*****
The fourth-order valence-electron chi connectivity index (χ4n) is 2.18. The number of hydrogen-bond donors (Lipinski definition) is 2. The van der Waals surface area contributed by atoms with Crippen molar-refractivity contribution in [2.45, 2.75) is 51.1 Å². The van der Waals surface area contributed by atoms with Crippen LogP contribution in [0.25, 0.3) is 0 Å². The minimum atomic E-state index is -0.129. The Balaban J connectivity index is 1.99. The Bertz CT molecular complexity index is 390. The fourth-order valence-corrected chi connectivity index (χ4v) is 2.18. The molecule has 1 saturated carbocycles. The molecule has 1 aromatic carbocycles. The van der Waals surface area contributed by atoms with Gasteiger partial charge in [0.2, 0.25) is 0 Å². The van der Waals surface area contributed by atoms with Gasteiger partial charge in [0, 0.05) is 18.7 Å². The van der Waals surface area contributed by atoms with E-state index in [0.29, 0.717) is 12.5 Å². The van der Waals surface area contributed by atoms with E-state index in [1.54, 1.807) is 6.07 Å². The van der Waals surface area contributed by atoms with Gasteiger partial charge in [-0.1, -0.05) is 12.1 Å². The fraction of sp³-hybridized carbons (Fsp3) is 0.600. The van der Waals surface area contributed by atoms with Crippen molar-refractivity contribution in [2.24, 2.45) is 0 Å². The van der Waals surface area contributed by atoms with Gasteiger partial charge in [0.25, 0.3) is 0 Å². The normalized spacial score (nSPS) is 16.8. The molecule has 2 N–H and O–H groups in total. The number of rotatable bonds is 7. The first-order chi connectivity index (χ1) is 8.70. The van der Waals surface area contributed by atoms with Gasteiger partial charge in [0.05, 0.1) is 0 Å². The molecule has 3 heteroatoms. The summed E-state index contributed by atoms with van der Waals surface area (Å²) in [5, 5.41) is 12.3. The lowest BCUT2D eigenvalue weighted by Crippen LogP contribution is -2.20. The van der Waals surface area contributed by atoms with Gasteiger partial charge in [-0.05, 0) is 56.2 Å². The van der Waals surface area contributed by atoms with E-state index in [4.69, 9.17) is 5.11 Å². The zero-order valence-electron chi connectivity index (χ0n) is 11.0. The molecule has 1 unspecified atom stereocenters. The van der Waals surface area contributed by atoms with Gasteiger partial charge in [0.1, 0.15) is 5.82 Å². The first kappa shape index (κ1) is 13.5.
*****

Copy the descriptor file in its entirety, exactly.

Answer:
The fourth-order valence-electron chi connectivity index (χ4n) is 2.18. The number of hydrogen-bond donors (Lipinski definition) is 2. The van der Waals surface area contributed by atoms with Crippen molar-refractivity contribution in [2.45, 2.75) is 51.1 Å². The van der Waals surface area contributed by atoms with Crippen LogP contribution in [0.25, 0.3) is 0 Å². The minimum atomic E-state index is -0.129. The Balaban J connectivity index is 1.99. The Bertz CT molecular complexity index is 390. The fourth-order valence-corrected chi connectivity index (χ4v) is 2.18. The molecule has 1 saturated carbocycles. The molecule has 1 aromatic carbocycles. The van der Waals surface area contributed by atoms with Gasteiger partial charge in [0.2, 0.25) is 0 Å². The van der Waals surface area contributed by atoms with Gasteiger partial charge in [0, 0.05) is 18.7 Å². The van der Waals surface area contributed by atoms with E-state index in [0.29, 0.717) is 12.5 Å². The van der Waals surface area contributed by atoms with E-state index in [1.54, 1.807) is 6.07 Å². The van der Waals surface area contributed by atoms with Gasteiger partial charge in [-0.1, -0.05) is 12.1 Å². The fraction of sp³-hybridized carbons (Fsp3) is 0.600. The van der Waals surface area contributed by atoms with Crippen molar-refractivity contribution in [2.24, 2.45) is 0 Å². The van der Waals surface area contributed by atoms with Gasteiger partial charge in [0.25, 0.3) is 0 Å². The normalized spacial score (nSPS) is 16.8. The molecule has 2 N–H and O–H groups in total. The number of rotatable bonds is 7. The first-order chi connectivity index (χ1) is 8.70. The van der Waals surface area contributed by atoms with Gasteiger partial charge in [0.05, 0.1) is 0 Å². The molecule has 3 heteroatoms. The summed E-state index contributed by atoms with van der Waals surface area (Å²) in [5, 5.41) is 12.3. The lowest BCUT2D eigenvalue weighted by Crippen LogP contribution is -2.20. The van der Waals surface area contributed by atoms with Gasteiger partial charge in [-0.05, 0) is 56.2 Å². The van der Waals surface area contributed by atoms with E-state index in [4.69, 9.17) is 5.11 Å². The zero-order valence-electron chi connectivity index (χ0n) is 11.0. The molecule has 1 unspecified atom stereocenters. The van der Waals surface area contributed by atoms with Gasteiger partial charge in [0.1, 0.15) is 5.82 Å². The first kappa shape index (κ1) is 13.5.